This week we delve in to a topic we get asked often. "What is title and do I need it?"
First and foremost, title is essentially what conveys clear ownership of your new home to you, and you only. It states that nobody else owns a stake in the ownership. Whomever owned it prior has been compensated properly, and no longer can claim any stake in interest.
Have you ever bought a used car? Each state varies, but in New Jersey in particular, you are given a purple and white title. This one page document conveys ownership from one individual to another, states how much was paid in consideration for the car, and also states if there was a lien on the car, that it was satisfied before being transferred. Ownership of a house is kind of similar.
In NJ, the buyers attorney contacts a title company when the inspection phase is complete, and orders the title work. First thing the title company does is search in the county clerks office for any land records pertaining to your house. They search back 60 years of ownership to find what's called a chain of title. That is ownership history, uninterrupted, for the span of 60 years. If there is a break in the chain, that has to be investigated. If there is a grey area of ownership, that is a "cloud". Lately, due to COVID making the court houses less accessible, some attorneys or title companys are requesting "back title", meaning they are using essentially the previous title policy (we will talk about that next) as a point of reference, and searching from there to current. So, if the home was sold 10 years ago, and the current owner has a title policy, your title company will really focus on the most recent 10 years instead.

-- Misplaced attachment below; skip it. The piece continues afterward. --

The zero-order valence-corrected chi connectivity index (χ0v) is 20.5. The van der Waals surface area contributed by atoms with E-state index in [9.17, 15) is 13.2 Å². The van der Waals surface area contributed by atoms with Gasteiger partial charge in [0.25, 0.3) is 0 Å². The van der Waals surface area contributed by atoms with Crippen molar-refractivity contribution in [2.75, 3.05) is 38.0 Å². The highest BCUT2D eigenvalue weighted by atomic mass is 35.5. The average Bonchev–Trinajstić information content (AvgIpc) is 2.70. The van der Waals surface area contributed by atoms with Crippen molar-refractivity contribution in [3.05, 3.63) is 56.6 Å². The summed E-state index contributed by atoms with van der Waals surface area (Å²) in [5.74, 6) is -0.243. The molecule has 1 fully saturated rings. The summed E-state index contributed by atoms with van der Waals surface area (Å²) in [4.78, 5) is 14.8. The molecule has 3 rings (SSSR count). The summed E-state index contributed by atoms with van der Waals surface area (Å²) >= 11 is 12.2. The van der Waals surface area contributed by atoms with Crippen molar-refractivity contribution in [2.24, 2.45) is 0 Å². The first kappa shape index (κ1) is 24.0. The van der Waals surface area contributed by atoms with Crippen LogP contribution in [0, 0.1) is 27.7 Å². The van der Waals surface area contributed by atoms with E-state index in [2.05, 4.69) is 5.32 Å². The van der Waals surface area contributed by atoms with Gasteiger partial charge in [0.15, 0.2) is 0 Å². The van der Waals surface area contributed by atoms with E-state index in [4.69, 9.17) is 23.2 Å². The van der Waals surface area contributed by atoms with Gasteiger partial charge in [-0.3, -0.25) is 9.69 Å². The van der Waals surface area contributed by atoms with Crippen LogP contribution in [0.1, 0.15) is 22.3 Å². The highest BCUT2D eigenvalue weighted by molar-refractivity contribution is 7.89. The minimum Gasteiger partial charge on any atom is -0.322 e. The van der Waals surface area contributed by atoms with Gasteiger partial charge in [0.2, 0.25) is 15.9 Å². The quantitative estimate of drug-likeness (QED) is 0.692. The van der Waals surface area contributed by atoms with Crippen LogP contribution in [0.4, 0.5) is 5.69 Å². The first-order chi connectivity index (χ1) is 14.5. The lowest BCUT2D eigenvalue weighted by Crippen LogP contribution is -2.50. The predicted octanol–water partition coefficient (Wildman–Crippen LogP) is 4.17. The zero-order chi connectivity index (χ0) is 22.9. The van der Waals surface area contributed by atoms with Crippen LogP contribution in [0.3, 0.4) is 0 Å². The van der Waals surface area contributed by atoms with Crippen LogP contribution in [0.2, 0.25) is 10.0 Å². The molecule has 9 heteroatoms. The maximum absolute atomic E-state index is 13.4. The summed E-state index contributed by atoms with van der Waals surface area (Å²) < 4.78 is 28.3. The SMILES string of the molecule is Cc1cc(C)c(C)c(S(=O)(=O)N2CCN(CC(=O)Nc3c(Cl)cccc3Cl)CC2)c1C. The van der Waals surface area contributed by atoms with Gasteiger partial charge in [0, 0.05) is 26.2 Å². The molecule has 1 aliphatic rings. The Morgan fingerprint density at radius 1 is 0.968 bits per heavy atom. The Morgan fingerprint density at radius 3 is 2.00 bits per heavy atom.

While the title search happens, they also search the names of the owners on title. If there are judgements against the owner, these must be satisfied before the seller can sell the property. The title company will not insure the title otherwise.
Once all judgements are satisfied (if there are any), and the chain of title is valid, the title company insures the title of your property so that nobody can claim ownership other than you. If they do, the title company's insurance will cover your losses.
One thing to remember, is title insurance is essentially "insuring the dirt", and this differs from a homeowners insurance policy, which insures the structure and contents.
That's all for now, and if you have any questions about title, or anything else real estate, you know who to ask.
Until next Wednesday,
Chris & Nikki